Paul writes, “I appeal to you therefore, brothers and sisters, by the mercies of God, to present your bodies as a living sacrifice, holy and acceptable to God, which is your spiritual worship.” No longer is worship about offering an animal sacrifice to God, or sacrificing the one we think threatens the righteousness of the community – that’s why they killed Jesus, after all. Violent sacrifice is over. Now we follow Jesus in offering our bodies as a gift to the world, to be used by God for God’s purposes. Mary Hinkle Shore points out that Paul speaks of “plural bodies” but a “singular sacrifice.”1 That’s the body, but Paul also speaks of the mind.

Paul continues…“Do not be conformed to this world, but be transformed by the renewing of your minds, so that you may discern what is the will of God – what is good and acceptable and perfect.” At the end of the day, we’re called to be different. To think twice about what everyone else is doing. To question conventional wisdom. To be open to transformation by the Holy Spirit.

an odd Body in the world

Flannery O’Connor: “You shall know the truth and the truth shall make you odd.”2 Now I don’t know exactly the context in which she said that or what she meant by it, but I think it describes our situation very well. Christ is turning us into people who do odd and strange things.

Like recognizing that we’re not a bunch of autonomous, sovereign, self-reliant individuals in this life on our own. We’re in this together. We’re a Body, called together to be a living sacrifice to the world. One way that’s true is that we are no longer in competition with one another. Our call as Christians is not to heroic individual efforts to make God’s kingdom happen on our own, to try and see who can forgive more people, or feed more of the hungry, or pray the best prayers or be good at everything in church. Rather, we’re called to understand our giftedness, not to think of ourselves too highly, like we can do it all ourselves, but to think with sober judgment, understanding what is our personal call and what is not. [We’re going to take a gifts inventory soon….] This is a new unity in diversity. It is the same for us as congregations. Let’s talk about it specifically – the ELCA churches in Harrisonburg-Rockingham are one Body of Christ. We’re not rival bodies or competing businesses. So we’re not out to surpass each other in doing the same thing. Rather, we’re called to understand how God has uniquely gifted Trinity, Shepherd, Muhlenberg, St. Jacob’s-Spaders, and what that means for our unique role within the H-R Lutheran Body of Christ.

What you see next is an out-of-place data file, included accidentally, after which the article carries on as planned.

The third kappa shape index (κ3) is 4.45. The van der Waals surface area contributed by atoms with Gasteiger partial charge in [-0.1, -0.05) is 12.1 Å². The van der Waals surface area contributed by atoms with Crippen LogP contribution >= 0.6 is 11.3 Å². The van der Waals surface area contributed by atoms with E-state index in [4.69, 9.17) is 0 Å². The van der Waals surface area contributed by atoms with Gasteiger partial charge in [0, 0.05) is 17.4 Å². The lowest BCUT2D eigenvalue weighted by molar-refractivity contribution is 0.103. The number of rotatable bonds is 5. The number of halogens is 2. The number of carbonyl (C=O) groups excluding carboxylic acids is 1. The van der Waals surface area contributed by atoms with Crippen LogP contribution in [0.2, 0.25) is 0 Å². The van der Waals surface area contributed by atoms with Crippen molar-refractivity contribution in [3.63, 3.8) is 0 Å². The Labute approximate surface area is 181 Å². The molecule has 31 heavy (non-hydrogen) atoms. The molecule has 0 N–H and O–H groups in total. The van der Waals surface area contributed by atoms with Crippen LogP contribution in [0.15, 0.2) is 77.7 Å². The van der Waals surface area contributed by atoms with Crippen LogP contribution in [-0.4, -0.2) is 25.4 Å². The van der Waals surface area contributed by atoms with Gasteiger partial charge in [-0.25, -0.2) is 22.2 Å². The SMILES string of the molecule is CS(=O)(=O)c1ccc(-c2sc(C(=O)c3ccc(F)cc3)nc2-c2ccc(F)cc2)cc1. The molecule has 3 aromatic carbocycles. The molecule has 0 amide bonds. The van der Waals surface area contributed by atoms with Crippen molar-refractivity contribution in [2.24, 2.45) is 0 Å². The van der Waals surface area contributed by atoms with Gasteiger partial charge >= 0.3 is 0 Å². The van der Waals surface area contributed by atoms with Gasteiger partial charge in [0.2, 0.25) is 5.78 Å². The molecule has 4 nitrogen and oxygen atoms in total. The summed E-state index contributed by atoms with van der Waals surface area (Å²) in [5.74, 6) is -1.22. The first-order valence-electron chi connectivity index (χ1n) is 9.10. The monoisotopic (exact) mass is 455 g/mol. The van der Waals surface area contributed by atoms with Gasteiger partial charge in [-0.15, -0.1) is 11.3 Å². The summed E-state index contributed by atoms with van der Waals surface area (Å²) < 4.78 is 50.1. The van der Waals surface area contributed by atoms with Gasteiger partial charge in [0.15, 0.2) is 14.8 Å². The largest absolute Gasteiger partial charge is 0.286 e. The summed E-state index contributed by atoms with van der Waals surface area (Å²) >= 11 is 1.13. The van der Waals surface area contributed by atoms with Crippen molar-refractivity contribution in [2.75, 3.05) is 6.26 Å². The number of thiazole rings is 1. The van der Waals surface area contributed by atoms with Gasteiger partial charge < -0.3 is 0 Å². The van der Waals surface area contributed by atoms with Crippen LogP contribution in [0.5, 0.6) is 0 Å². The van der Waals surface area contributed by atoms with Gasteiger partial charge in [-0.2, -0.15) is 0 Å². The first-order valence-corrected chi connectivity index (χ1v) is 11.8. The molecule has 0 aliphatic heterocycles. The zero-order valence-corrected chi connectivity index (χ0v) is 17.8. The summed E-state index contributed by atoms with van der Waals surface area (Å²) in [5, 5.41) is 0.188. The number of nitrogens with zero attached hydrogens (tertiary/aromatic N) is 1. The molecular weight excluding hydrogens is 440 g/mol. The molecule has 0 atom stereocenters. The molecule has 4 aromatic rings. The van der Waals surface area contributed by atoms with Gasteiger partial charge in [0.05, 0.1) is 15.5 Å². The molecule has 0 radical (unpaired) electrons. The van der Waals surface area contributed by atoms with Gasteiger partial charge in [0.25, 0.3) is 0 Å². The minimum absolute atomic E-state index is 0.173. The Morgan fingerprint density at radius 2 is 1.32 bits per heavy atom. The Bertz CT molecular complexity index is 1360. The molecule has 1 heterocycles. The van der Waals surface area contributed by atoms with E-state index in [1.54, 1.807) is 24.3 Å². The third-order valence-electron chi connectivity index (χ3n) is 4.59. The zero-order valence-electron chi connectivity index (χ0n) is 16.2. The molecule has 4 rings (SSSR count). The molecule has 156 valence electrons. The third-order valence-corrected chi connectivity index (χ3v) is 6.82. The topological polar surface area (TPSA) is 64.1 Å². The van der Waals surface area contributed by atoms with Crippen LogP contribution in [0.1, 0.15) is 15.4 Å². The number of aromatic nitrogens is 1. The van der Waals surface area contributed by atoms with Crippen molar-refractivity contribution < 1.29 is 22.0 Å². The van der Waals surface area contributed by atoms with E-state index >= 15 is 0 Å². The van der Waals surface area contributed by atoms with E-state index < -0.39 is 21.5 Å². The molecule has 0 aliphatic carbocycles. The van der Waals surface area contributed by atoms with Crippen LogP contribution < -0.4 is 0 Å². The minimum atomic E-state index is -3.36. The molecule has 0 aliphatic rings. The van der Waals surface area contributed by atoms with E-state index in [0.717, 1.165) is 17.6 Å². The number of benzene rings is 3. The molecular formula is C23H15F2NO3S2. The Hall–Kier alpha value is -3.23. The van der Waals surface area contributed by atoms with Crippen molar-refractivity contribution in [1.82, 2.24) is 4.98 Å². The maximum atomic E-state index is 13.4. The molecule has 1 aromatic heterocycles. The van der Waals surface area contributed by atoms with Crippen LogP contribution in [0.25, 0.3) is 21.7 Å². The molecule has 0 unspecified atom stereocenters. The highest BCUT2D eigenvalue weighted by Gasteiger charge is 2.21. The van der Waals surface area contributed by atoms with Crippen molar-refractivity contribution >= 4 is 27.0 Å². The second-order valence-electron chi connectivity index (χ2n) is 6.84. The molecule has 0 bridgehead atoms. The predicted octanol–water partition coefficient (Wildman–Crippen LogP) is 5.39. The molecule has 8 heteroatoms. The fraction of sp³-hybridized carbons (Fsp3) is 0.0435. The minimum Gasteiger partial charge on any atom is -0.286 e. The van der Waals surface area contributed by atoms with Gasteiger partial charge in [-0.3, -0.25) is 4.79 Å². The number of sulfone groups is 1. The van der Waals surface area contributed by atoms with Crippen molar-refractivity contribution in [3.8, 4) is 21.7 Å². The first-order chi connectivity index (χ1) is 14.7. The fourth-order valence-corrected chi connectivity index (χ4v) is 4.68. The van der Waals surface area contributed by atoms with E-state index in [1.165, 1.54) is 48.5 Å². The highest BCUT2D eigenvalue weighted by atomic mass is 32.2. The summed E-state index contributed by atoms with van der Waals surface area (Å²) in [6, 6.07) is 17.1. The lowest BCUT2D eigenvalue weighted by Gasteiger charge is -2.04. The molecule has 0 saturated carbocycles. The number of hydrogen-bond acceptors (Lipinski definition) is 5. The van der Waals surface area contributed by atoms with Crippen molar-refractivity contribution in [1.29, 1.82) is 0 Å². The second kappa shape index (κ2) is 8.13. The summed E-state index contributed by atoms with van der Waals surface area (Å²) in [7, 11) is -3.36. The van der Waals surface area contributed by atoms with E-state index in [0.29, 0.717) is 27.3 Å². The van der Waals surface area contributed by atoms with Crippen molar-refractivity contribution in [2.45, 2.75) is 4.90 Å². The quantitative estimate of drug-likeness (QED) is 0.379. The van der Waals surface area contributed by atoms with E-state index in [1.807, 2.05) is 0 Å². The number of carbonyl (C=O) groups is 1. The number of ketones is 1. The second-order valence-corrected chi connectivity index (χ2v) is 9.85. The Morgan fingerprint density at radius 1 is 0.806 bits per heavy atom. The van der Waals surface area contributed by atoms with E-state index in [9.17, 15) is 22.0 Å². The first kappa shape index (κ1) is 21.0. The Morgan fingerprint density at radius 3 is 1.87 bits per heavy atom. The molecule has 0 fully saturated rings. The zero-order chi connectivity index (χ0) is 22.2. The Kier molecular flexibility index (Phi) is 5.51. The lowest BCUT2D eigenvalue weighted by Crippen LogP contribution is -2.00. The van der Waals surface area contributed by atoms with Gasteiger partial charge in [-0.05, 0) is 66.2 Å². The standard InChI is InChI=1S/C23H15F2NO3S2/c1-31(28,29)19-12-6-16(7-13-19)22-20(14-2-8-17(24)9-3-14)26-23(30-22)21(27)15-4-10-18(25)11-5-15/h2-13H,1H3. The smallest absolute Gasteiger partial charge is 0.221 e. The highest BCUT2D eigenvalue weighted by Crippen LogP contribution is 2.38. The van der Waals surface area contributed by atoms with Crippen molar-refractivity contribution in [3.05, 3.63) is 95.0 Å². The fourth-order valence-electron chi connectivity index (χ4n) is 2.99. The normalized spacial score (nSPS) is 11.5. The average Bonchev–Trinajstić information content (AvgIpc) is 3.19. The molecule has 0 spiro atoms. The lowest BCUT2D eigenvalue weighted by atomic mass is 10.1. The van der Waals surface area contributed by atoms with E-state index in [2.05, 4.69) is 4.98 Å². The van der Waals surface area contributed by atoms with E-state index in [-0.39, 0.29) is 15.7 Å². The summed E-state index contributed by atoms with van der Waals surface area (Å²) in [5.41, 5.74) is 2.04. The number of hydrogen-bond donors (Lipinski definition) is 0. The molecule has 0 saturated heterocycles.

Likewise, Jesus calls us to say “NO” to some very popular things and “YES” to some of his counter-cultural ways of being:

no to buying everything, yes to giving the first fruits (even a 10% tithe) to God

no to scapegoating, blaming others; yes to standing up for the persecuted

no to hoarding wealth; yes to pouring it and ourselves out for the sake of the world

no to being afraid of those who are different; yes to being willing to sit down and listen

no to hearing only those voices on cable news that I already agree with; yes to being open to the possibility of having my mind changed…

who do you say that I am?

In our gospel story this week, in the midst of a world where people don’t know what to think about Jesus, a lot like today, he asks, “who do YOU say that I am?” And rather than hearing that as a question demanding from us the right doctrinal answer, consider how you might answer that question with your life. Or, as Paul says, how WE might answer that question as ONE Body composed of MANY members. God has handed our lives back to us as a free gift – we’ve been given the opportunity to tell the world, with our lives, who we say Jesus is. Maybe it will take our whole lives to give our whole answer. But it is a response the world needs to hear and see and wonder at just who could make this group of folks who call themselves Christians act so strangely, love so unconditionally, give so generously, forgive so mercifully. And when people ask why we are such nonconformists in this world, we can say, “well, let me tell you about Jesus…” Amen.

1Mary Hinkle Shore, Commentary on Romans 12:1-8, http://www.workingpreacher.org/preaching.aspx?commentary_id=1038 (accessed August 23, 2014).

2Flannery O’Connor, as cited here: http://womenshistory.about.com/od/quotes/a/f_oconnor.htm. Unfortunately, I do not have the exact citation as to whether this comes from one of her stories or her remarks at one point or another. I did not have time to more thoroughly research the source – sorry!